As we’re all well aware that there is an abundance of photography, it can be challenging to have work that stands out. Without an obvious effort, we can feel the warmth and love captured through the lens of Amelia Berumen. We were totally blown away when we first saw Amelia’s zine “Rudos VS Técnicos, Volume 1”. As many of us have enjoyed the sport of Lucha Libre, Amelia provided a much more intimate look into their environment and the underground world that makes it so unique. Everything that Amelia documents instantly becomes important because she’s chosen to freeze moments in time to share with the world. After being active for a short time in the Do It Yourself Zine scene, Amelia has quickly carved out a special corner for her prolific work. As she continues to release several of her own zines to having her work recently archived by The Costume Institute Library based from New York’s Metropolitan Museum, and to now contributing to the most recent issue of the world renowned film zine HAMBURGER EYES. We know Amelia’s work is here to stay and we can’t wait to see what her future will bring as her photos continue to bring light into a sometimes dark seeming world. Please enjoy this interview with Amelia and check out her work via Instagram, Big Cartel online store, and through her self published Blog.
We’ve seen that you DJ under the name Lonely Girl, what are some essential records that you cannot live without?
Just to name a few…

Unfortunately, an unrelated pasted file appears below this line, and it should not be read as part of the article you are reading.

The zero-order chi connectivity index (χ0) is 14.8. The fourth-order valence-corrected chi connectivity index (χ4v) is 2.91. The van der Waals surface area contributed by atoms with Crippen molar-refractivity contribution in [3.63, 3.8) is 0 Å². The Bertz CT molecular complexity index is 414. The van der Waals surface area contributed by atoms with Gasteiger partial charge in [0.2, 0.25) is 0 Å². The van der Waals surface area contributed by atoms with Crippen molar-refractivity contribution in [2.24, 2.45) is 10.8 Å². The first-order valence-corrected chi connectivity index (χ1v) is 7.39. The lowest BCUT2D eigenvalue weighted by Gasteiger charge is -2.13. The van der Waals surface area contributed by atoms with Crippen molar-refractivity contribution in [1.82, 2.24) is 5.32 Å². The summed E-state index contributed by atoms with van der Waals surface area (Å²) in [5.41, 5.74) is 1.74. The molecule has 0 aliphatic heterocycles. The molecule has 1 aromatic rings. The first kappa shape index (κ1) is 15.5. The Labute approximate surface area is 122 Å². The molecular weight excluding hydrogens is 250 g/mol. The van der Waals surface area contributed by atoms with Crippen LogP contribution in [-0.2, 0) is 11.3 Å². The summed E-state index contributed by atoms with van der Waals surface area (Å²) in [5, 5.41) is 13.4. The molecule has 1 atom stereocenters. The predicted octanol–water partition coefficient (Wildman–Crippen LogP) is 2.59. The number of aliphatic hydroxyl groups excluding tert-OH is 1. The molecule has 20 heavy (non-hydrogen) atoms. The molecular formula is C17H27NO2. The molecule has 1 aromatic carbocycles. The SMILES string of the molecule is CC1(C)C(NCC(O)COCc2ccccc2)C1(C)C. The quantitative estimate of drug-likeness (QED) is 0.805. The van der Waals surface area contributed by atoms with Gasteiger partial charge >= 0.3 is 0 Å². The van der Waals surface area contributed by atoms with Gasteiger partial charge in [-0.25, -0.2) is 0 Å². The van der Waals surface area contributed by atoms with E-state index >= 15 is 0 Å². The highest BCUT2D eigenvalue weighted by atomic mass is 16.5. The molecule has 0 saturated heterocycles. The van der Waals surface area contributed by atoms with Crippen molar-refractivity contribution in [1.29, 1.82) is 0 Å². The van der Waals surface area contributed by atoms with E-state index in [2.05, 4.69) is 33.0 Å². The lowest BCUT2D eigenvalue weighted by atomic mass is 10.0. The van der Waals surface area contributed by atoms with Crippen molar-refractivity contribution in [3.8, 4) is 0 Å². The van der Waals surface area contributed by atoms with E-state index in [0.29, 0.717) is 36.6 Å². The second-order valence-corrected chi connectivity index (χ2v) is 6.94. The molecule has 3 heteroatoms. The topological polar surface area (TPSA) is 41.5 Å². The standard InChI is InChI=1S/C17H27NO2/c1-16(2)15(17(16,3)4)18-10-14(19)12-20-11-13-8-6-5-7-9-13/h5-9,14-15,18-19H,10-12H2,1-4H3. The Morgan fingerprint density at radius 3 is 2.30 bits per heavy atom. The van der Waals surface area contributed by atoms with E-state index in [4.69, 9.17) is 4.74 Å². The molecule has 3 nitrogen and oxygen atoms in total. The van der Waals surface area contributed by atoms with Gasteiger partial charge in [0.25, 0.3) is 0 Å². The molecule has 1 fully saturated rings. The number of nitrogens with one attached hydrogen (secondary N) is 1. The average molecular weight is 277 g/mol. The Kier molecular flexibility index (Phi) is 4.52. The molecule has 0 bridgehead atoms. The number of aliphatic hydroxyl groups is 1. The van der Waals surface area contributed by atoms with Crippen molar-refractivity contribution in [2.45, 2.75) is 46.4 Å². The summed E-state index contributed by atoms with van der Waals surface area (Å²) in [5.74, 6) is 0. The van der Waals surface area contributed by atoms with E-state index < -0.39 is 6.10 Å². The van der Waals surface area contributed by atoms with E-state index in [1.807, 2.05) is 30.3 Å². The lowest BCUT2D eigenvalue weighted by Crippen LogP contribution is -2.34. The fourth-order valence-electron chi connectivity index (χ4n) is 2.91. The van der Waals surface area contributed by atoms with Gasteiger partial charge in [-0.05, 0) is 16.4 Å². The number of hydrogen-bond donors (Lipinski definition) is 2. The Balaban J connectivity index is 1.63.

Andrea Davis – Lonely Girl
Parliment – Flashlight
Dazz Band – Joystick
Ozone – Strutt my thang
Barbara Mason – Another Man
What do you think are some essential parts to being a DJ?
I think what is essential for DJs is creating the vibe with their music. Best DJs I have seen really get into what they are playing by moving and feeling the music and that hypes up the crowd.
Where did you grow up?
I grew up in the bay area, mostly Union City and Oakland.
Do you feel that your surroundings have influenced your work?
Yes absolutely! Since I’ve moved to Oakland, 13 years ago, my work either it be fashion, textiles or photography has always influenced my work. As soon as I walk out of my apartment, I am immediately faced with people, places, remnants of what night people left behind. I am constantly inspired to imagine here in Oakland. Everyday I meet new people and hear different stories. Oakland is a very active town, everyday is something new and different. People are always moving and changing. Everything seems to always come full circle here…
How did you get into photography?
My father got me into photography. He gave me my first camera when I was about 7, since then I always taking pictures. He gave me my first SLR minolta when I was 15 years old. I stopped shooting film about 10 years ago when I lost my camera. After that I never thought of getting a new one, I just began taking pics with my sisters digital camera or my phone. I began shooting film again last summer because of my good friend, Sean, who shoots film. I had met him a few years ago in Brooklyn with a film camera around his neck and he inspired me to pick up film again. Since last summer been shooting film and haven’t been able to stop.
Do you have a favorite camera?